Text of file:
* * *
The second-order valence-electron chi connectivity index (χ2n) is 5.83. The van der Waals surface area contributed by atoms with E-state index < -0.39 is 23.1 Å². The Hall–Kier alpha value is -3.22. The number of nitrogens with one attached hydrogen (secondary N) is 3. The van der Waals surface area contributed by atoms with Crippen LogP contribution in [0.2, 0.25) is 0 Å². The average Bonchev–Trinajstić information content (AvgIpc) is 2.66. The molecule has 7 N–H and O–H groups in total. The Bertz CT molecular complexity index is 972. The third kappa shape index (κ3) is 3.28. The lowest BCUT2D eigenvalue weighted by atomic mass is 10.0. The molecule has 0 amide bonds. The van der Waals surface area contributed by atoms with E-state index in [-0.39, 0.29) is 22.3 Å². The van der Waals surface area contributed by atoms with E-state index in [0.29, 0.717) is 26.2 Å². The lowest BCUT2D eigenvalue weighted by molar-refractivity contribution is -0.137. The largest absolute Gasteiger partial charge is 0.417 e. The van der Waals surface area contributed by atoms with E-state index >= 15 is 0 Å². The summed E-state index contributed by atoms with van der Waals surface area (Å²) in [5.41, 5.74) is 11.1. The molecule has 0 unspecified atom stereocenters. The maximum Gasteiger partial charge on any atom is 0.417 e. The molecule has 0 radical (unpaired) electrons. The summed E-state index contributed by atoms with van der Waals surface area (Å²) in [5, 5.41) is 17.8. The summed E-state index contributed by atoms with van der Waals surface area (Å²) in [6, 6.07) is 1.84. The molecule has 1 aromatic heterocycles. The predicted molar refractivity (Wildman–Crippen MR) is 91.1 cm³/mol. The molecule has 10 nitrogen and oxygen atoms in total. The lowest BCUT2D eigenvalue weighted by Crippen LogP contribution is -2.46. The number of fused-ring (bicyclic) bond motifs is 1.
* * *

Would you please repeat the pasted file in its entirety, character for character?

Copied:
The second-order valence-electron chi connectivity index (χ2n) is 5.83. The van der Waals surface area contributed by atoms with E-state index < -0.39 is 23.1 Å². The Hall–Kier alpha value is -3.22. The number of nitrogens with one attached hydrogen (secondary N) is 3. The van der Waals surface area contributed by atoms with Crippen LogP contribution in [0.2, 0.25) is 0 Å². The average Bonchev–Trinajstić information content (AvgIpc) is 2.66. The molecule has 7 N–H and O–H groups in total. The Bertz CT molecular complexity index is 972. The third kappa shape index (κ3) is 3.28. The lowest BCUT2D eigenvalue weighted by atomic mass is 10.0. The molecule has 0 amide bonds. The van der Waals surface area contributed by atoms with E-state index in [-0.39, 0.29) is 22.3 Å². The van der Waals surface area contributed by atoms with E-state index in [0.29, 0.717) is 26.2 Å². The lowest BCUT2D eigenvalue weighted by molar-refractivity contribution is -0.137. The largest absolute Gasteiger partial charge is 0.417 e. The van der Waals surface area contributed by atoms with E-state index >= 15 is 0 Å². The summed E-state index contributed by atoms with van der Waals surface area (Å²) in [5.41, 5.74) is 11.1. The molecule has 0 unspecified atom stereocenters. The maximum Gasteiger partial charge on any atom is 0.417 e. The molecule has 0 radical (unpaired) electrons. The summed E-state index contributed by atoms with van der Waals surface area (Å²) in [5, 5.41) is 17.8. The summed E-state index contributed by atoms with van der Waals surface area (Å²) in [6, 6.07) is 1.84. The molecule has 1 aromatic heterocycles. The predicted molar refractivity (Wildman–Crippen MR) is 91.1 cm³/mol. The molecule has 10 nitrogen and oxygen atoms in total. The lowest BCUT2D eigenvalue weighted by Crippen LogP contribution is -2.46. The number of fused-ring (bicyclic) bond motifs is 1.